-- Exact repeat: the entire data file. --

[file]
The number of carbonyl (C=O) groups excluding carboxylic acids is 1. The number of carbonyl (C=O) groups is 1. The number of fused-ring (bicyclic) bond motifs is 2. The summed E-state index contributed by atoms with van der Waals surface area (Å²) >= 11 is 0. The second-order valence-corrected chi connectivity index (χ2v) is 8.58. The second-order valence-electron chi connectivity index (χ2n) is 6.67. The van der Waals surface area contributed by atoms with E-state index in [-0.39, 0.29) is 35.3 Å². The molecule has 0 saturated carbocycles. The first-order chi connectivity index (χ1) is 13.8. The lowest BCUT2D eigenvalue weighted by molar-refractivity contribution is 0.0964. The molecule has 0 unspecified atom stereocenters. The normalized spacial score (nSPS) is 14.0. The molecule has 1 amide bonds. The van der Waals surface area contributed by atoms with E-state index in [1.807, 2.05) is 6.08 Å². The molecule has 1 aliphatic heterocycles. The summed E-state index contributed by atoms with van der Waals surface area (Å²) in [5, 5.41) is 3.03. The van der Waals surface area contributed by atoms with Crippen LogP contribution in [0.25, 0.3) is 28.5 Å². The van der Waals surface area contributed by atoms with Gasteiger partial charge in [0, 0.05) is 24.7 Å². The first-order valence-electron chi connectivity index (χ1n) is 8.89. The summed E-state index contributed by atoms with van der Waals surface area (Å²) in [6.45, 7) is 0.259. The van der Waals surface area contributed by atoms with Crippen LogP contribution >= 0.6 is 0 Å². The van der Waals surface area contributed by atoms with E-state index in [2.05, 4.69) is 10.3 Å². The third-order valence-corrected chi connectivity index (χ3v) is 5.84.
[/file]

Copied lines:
The number of carbonyl (C=O) groups excluding carboxylic acids is 1. The number of carbonyl (C=O) groups is 1. The number of fused-ring (bicyclic) bond motifs is 2. The summed E-state index contributed by atoms with van der Waals surface area (Å²) >= 11 is 0. The second-order valence-corrected chi connectivity index (χ2v) is 8.58. The second-order valence-electron chi connectivity index (χ2n) is 6.67. The van der Waals surface area contributed by atoms with E-state index in [-0.39, 0.29) is 35.3 Å². The molecule has 0 saturated carbocycles. The first-order chi connectivity index (χ1) is 13.8. The lowest BCUT2D eigenvalue weighted by molar-refractivity contribution is 0.0964. The molecule has 0 unspecified atom stereocenters. The normalized spacial score (nSPS) is 14.0. The molecule has 1 amide bonds. The van der Waals surface area contributed by atoms with E-state index in [1.807, 2.05) is 6.08 Å². The molecule has 1 aliphatic heterocycles. The summed E-state index contributed by atoms with van der Waals surface area (Å²) in [5, 5.41) is 3.03. The van der Waals surface area contributed by atoms with Crippen LogP contribution in [0.25, 0.3) is 28.5 Å². The van der Waals surface area contributed by atoms with Gasteiger partial charge in [0, 0.05) is 24.7 Å². The first-order valence-electron chi connectivity index (χ1n) is 8.89. The summed E-state index contributed by atoms with van der Waals surface area (Å²) in [6.45, 7) is 0.259. The van der Waals surface area contributed by atoms with Crippen LogP contribution >= 0.6 is 0 Å². The van der Waals surface area contributed by atoms with E-state index in [2.05, 4.69) is 10.3 Å². The third-order valence-corrected chi connectivity index (χ3v) is 5.84.